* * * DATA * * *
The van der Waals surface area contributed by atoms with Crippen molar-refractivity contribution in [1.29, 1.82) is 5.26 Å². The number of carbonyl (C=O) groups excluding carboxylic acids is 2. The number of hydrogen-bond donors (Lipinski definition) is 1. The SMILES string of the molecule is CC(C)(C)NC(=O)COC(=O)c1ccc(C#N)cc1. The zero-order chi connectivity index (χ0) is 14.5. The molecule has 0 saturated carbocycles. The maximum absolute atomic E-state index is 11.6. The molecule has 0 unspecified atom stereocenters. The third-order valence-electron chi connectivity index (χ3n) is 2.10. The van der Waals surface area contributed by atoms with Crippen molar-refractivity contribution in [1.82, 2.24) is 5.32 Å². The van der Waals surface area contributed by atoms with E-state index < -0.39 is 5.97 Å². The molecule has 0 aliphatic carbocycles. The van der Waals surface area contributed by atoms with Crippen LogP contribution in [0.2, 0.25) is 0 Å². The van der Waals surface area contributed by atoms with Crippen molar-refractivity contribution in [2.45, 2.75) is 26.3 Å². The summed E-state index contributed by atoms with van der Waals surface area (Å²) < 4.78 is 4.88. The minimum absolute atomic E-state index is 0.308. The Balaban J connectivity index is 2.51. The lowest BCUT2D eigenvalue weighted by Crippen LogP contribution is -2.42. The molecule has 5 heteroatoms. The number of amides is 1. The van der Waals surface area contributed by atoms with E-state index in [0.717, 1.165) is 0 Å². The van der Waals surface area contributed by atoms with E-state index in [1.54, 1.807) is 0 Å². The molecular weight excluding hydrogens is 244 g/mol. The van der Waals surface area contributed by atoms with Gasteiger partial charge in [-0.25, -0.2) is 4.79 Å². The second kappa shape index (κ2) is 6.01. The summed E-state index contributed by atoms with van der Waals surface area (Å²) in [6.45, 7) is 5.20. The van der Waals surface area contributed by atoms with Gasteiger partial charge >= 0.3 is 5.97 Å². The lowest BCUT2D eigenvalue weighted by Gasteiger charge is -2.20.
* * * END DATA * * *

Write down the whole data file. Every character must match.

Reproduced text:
The van der Waals surface area contributed by atoms with Crippen molar-refractivity contribution in [1.29, 1.82) is 5.26 Å². The number of carbonyl (C=O) groups excluding carboxylic acids is 2. The number of hydrogen-bond donors (Lipinski definition) is 1. The SMILES string of the molecule is CC(C)(C)NC(=O)COC(=O)c1ccc(C#N)cc1. The zero-order chi connectivity index (χ0) is 14.5. The molecule has 0 saturated carbocycles. The maximum absolute atomic E-state index is 11.6. The molecule has 0 unspecified atom stereocenters. The third-order valence-electron chi connectivity index (χ3n) is 2.10. The van der Waals surface area contributed by atoms with Crippen molar-refractivity contribution in [1.82, 2.24) is 5.32 Å². The van der Waals surface area contributed by atoms with E-state index < -0.39 is 5.97 Å². The molecule has 0 aliphatic carbocycles. The van der Waals surface area contributed by atoms with Crippen LogP contribution in [0.2, 0.25) is 0 Å². The van der Waals surface area contributed by atoms with Crippen molar-refractivity contribution in [2.45, 2.75) is 26.3 Å². The summed E-state index contributed by atoms with van der Waals surface area (Å²) < 4.78 is 4.88. The minimum absolute atomic E-state index is 0.308. The Balaban J connectivity index is 2.51. The lowest BCUT2D eigenvalue weighted by Crippen LogP contribution is -2.42. The molecule has 5 heteroatoms. The number of amides is 1. The van der Waals surface area contributed by atoms with E-state index in [0.717, 1.165) is 0 Å². The van der Waals surface area contributed by atoms with E-state index in [1.54, 1.807) is 0 Å². The molecular weight excluding hydrogens is 244 g/mol. The van der Waals surface area contributed by atoms with Gasteiger partial charge in [-0.25, -0.2) is 4.79 Å². The second kappa shape index (κ2) is 6.01. The summed E-state index contributed by atoms with van der Waals surface area (Å²) in [6.45, 7) is 5.20. The van der Waals surface area contributed by atoms with Gasteiger partial charge >= 0.3 is 5.97 Å². The lowest BCUT2D eigenvalue weighted by Gasteiger charge is -2.20.